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Army Uses Eastwood Park



This article appeared in the City of Dayton Annual Report for 1943


Army Uses Eastwood Park
by S. E. Seitner

Superintendent of Parks

     The rapid growth of both the civilian and the army personnel sections at Wright Field early in 1943, and the lack of recreational facilities at the field, presented quite a problem of morale to those in charge at the field. The problem of employing the leisure time of its employes profitably and happily became one of major importance. The problem was further complicated by the fact that most of the new workers are migrants.

     The first step toward the solution of the problem was the reorganization of the Wright Field Welfare Association.  The next step was the publication of an informative booklet on where leisure time activities might be found in and around Dayton, and all the information pertinent to them. The need for someone to coordinate the recreational activities was clearly evidenced and in the spring the selection of a recreation director was made. With summer just around the corner, it was necessary to secure a location of suitable size where many outdoor activities could be conducted and which would be equipped to handle the varied interests of field employes.

     After investigation of the facilities available in and around Dayton, it was decided that Eastwood Park, belonging to the City of Dayton, embodied most of the attractive features for which they were searching. It was located most advantageously for the greater part of the field workers, since it was on their route to and from work. It was decided to approach the City of Dayton with a view toward acquiring the park facilities for recreational purposes. A series of conferences with City officials resulted in the seasonal reservation of the facilities on Tuesday, Wednesday and Thursday of each week.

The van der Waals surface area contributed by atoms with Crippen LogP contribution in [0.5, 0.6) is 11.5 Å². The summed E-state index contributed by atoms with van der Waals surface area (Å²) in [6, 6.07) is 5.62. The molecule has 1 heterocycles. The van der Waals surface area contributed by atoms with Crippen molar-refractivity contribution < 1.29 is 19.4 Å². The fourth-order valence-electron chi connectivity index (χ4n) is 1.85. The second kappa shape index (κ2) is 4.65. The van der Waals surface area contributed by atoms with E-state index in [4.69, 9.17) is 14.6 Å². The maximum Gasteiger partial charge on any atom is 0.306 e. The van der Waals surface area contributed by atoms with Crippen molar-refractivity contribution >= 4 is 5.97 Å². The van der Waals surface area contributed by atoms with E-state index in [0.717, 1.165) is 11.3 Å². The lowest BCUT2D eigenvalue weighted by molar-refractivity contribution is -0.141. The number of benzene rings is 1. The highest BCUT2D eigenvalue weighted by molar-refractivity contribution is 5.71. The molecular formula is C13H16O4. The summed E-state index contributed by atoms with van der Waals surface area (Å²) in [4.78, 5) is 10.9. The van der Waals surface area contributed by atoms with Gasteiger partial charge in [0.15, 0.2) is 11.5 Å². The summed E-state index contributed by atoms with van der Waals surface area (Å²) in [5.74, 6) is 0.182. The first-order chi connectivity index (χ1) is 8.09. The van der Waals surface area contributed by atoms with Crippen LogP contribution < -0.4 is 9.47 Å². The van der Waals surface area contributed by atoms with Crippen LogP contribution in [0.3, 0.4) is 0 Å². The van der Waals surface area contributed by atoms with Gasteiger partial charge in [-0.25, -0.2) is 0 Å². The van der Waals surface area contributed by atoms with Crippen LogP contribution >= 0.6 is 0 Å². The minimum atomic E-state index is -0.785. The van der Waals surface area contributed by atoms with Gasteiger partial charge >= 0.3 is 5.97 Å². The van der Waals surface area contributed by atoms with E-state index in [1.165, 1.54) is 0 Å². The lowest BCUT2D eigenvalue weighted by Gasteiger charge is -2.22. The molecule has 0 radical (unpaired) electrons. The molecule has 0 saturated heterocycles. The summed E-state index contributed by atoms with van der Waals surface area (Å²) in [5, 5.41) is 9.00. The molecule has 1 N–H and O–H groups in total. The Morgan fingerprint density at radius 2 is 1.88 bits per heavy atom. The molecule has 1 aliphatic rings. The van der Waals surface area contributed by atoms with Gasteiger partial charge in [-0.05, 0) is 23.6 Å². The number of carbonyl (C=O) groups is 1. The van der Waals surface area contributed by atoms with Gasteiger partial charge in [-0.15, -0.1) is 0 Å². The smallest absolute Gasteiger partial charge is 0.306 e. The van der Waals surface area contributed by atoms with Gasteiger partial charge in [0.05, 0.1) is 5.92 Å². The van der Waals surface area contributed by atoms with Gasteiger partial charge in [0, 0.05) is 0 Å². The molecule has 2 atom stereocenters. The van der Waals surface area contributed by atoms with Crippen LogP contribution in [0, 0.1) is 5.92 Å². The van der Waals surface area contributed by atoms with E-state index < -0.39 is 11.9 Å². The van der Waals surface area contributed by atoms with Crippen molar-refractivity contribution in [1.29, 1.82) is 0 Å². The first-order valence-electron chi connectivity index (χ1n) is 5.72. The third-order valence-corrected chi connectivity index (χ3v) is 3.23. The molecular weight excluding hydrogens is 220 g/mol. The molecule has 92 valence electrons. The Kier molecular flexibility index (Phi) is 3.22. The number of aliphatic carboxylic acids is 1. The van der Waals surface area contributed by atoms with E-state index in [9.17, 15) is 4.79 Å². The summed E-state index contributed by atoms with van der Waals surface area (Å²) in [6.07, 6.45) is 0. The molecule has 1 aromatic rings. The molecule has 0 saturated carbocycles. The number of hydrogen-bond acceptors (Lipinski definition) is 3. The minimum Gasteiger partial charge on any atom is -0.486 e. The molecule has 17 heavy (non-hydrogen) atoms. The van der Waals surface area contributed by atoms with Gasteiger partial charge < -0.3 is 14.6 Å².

To the park’s existing facilities were added badminton, volley ball and horseshoe courts. The softball field was reconditioned and put in good playing condition. The swimming pool, which had not been used for swimming for several years was placed at the disposal of those who were interested in Bait Casting. Boating was available to all participants. All picnic shelters were reserved to employes on the three nights names and many departmental, group, and family picnics were enjoyed.

     At no time was the park restricted to the sole use of Wright Field employes. It was open at all times for the enjoyment of all the people of Dayton, which provided the Field employes an opportunity to become acquainted with others person not employed at the Field.